Photographer Paul Koudounaris has documented the spooky tradition of holy bones decoration in Germany, Austria and Switzerland.
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Up until the 4th century, when Emperor Constantine legalized Christianity, Christians were banned from practicing their religion in Rome and often restored to secret meetings in catacombs to remember and pray for their dead. Between the 1st and 4th centuries, Christians used or built approximately 40 of these underground burial sites located outside the city walls.
During the 16th century, some of these ancient underground tunnels started to be excavated and their relics exhumed. Many of the human remains found inside catacombs were attributed to martyrs who died from persecution back when Christianity was illegal. Over the next two centuries, many of these early Christian remains were sent to northern Europe, where Catholics were facing oppression by the newly founded Protestant movement, including the destruction of relics. The arrival of remains of early Christians was met with such enthusiasm that monks and nuns decided to adorn the “holy bones” with fine fabrics, gold and precious stones.
The end result is an enchanting yet spooky collection of “bejeweled holy relics” scattered around churches and monasteries in modern-day Germany, Austria and Switzerland. In 2008, art historian and photographer Paul Koudounaris stumbled upon one such spooky relic as he was visiting a German village near the border with the Czech Republic. A few days later, Koudounaris stumbled on two other “bejeweled remains” preserved in another small church in the area. He soon realized that that those magnificently decorated skeletons were actually “a thing” and spent the next few years exploring German, Austrian and Swiss churches to document this peculiar cultural phenomenon. His findings are presented in the beautifully illustrated book Heavenly Bodies: Cult Treasures & Spectacular Saints from the Catacombs, published by Thames and Hudson (2013).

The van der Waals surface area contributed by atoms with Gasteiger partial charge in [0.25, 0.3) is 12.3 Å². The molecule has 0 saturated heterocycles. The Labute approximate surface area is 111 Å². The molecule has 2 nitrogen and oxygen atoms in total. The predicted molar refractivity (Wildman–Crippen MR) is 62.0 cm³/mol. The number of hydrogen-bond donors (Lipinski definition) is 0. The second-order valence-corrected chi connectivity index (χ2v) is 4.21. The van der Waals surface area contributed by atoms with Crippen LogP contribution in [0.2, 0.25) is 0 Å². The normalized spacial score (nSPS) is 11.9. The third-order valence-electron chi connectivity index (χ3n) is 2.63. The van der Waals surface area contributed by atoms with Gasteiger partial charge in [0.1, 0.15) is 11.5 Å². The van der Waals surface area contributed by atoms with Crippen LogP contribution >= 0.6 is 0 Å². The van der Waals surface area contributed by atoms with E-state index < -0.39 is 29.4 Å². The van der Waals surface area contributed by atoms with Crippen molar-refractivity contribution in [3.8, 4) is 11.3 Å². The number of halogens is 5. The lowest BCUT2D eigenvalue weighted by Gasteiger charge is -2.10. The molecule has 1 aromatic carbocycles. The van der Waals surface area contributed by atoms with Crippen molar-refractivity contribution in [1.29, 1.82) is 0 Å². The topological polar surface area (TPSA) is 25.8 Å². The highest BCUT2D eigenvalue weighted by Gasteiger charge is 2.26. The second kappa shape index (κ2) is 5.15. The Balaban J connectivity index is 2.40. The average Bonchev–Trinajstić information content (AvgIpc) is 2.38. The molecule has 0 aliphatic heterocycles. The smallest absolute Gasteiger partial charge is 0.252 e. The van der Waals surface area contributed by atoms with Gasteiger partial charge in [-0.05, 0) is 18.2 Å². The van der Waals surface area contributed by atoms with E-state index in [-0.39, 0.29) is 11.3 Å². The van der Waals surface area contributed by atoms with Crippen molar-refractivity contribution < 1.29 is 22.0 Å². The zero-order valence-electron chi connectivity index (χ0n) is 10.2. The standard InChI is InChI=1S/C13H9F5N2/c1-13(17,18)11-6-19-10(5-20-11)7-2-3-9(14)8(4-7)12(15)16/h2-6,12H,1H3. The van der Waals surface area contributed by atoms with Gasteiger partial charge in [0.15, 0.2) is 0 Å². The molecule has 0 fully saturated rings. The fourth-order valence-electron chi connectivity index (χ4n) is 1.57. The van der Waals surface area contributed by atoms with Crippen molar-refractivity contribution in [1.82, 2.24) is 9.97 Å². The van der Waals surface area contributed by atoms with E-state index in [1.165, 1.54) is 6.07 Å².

As Koudounaris explains in the introductory chapter, relics were dressed with luxurious garments and jewels to reproduce the Heavenly Jerusalem described in Chapter 21 of the Revelation: “a divine place constructed of gold and precious stones.” That description was indeed taken quite literally by the monks and nuns that turned the “catacomb remains” into what Koudounaris defines as “the finest pieces of art ever created in human bone.”
It’s difficult to estimate exactly how many of these opulent skeletons were created during the 15th and 16th centuries, but Koudounaris estimates that the Church sent at least 2,000 full skeletons out to Germany, Austria and Switzerland. The largest group of catacomb skeletons was collected by Waldsassen Basilica, which Koudounaris defines as the the “Sistine Chapel of Death,” due to its impressive collection of 10 fully-preserved catacomb remains. What’s sure is that virtually every Catholic church, especially in southern Germany, would proudly display a beautifully decorated skeleton to make a “grandiose statement” against the Protestant oppression. And the holy relics soon became a crucial part of popular culture, too. Locals would often pray to those ancient martyrs for help and many families started to name their children after their local “catacomb martyr.”
But their fortune did not last too long. In the 18th century, Austria’s Emperor Joseph II, a Catholic with a strong interest in Enlightenment principles, started to review a lot of “unenlightened” practices. He ordered the suppression of 700 monasteries that were not involved in the provision of services like education and nursing, and the destruction of relics that could not be accurately documented as authentic. A few relics were spared as they had been donated to church and monasteries by Joseph’s mother, Empress Maria Theresa, as a symbol of devotion, including one in the Benedictine monastery of Melk in 1762.
The few skeletons that survived Joseph’s edict were actively humbled down. In Amberg, Germany, the skeleton of Saint Crescentius was removed from his shrine and locked into a box at the bottom of the altar. And during the 20th century, it was petty thieves who further contributed to such humbling by breaking into churches and stealing whatever valuables they could lay their hands on.
So today we are left with a much less extensive collection of bejeweled remains. But thanks to Koudounaris, those that managed to survive are now catalogued for everyone to see. View the gallery above to see the most striking examples of “bone art” documented by Koudounaris in his book.
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